There’s been a lot of fully justified talk about Democrats making big gains among college-educated suburbanites in the 2018 midterms. Higher Latino turnout helped in certain parts of the country. Young people voted in numbers better than some expected, and remained solidly Democratic. And even in that famously pro-MAGA demographic, white working-class voters, there were signs of Donkey progress.
But let’s don’t ignore the fact that another recently conservative demographic group became bluer than in the last two elections: seniors. According to exit polls, over-65 voters went Republican by a spare two points (50-48). Republicans carried them 58-42 in 2010; 56-44 in 2012; 57-41 in 2014 and 52-45 in 2016. Even in 2008, the year of the Obama landslide, Republicans won seniors 53-45. This improvement by Democrats was particularly significant in that seniors are a steadily increasing percentage of the electorate; growing from 20 percent in 2010 to 22 percent in 2014 and 26 percent this year. It also suggests that some polarization scenarios that pit old conservatives against young progressives are a bit oversold.
Even in what we think of as the heartland of Trumpism, among older white people, Democrats made similar progress. They won 36 percent of white seniors in 2014, 39 percent in 2016 and then 43 percent in 2018. A rising percentage of a rising portion of the electorate is a very good sign.
There are, of course, possible avenues for a renewed Republican trend among seniors, particularly if they stay away from proposing major benefit reductions for Medicare and Social Security (as they largely have since Trump became their leader). All other things being equal, senior, and particularly white seniors, are relatively conservative on cultural issues, including immigration. And even on “their” entitlement programs, it’s possible that Democrats will offer too much of a good thing, as Frederick Lynch recently warned:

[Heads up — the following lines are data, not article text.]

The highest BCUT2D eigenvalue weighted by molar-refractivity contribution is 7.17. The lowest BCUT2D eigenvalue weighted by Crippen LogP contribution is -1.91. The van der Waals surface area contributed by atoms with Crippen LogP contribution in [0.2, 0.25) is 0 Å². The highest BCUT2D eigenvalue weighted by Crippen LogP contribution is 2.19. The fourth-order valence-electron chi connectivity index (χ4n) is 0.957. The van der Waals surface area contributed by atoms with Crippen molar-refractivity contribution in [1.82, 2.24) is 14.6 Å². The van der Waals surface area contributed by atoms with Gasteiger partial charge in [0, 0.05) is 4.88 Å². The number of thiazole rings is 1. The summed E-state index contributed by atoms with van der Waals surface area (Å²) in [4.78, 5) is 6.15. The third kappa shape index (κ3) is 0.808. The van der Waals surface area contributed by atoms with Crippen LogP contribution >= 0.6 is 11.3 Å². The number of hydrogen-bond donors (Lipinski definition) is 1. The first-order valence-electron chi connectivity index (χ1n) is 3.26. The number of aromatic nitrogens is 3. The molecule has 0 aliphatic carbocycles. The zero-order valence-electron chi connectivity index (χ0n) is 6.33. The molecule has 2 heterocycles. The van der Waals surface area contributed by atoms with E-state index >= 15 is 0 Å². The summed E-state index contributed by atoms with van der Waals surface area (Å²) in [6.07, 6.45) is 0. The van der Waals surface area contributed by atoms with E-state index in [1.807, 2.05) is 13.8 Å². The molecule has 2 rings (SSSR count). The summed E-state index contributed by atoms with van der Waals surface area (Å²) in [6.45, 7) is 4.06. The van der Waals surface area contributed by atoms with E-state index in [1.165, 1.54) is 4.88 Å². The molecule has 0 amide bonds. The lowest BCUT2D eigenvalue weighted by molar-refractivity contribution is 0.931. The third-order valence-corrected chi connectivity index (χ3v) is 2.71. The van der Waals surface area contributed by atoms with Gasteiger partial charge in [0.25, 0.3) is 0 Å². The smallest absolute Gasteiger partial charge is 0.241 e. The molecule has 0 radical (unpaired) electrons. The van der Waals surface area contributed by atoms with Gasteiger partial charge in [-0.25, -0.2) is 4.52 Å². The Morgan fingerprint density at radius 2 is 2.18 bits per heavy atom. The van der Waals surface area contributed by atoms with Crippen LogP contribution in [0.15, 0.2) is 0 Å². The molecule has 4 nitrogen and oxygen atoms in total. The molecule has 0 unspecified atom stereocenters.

Older Americans probably suspect (as was the case with the Affordable Care Act) that Medicare for All might produce “socialized medicine” that could shift Medicare resources from seniors to younger populations. In addition, these fears and resentments would be compounded if the resources were stretched to include millions of unauthorized immigrants who would become eligible for universal health care through citizenship.
Mr. Trump has already articulated such fears and previewed a likely Republican strategy to attack Medicare for All as a “socialist” scheme that will bankrupt Medicare: At a September rally in Montana, he said that Democrats want to turn the country into (socialist) Venezuela, destroying Social Security, and that “they say ‘Medicare for All’ until they run out of money, which will be the third day, and it will be Medicare for nobody.
Rebutting such myths will be essential for Democrats advocating a universal single-payer program. But most of all, Democrats need to avoid the temptation of mentally writing off old folks —especially old white folks — as they pursue what some have called a “coalition of the ascendant.” In the end, a vote’s a vote, and there are too many seniors voting to make them anything other than a constant target, even if Democrats don’t “win” them.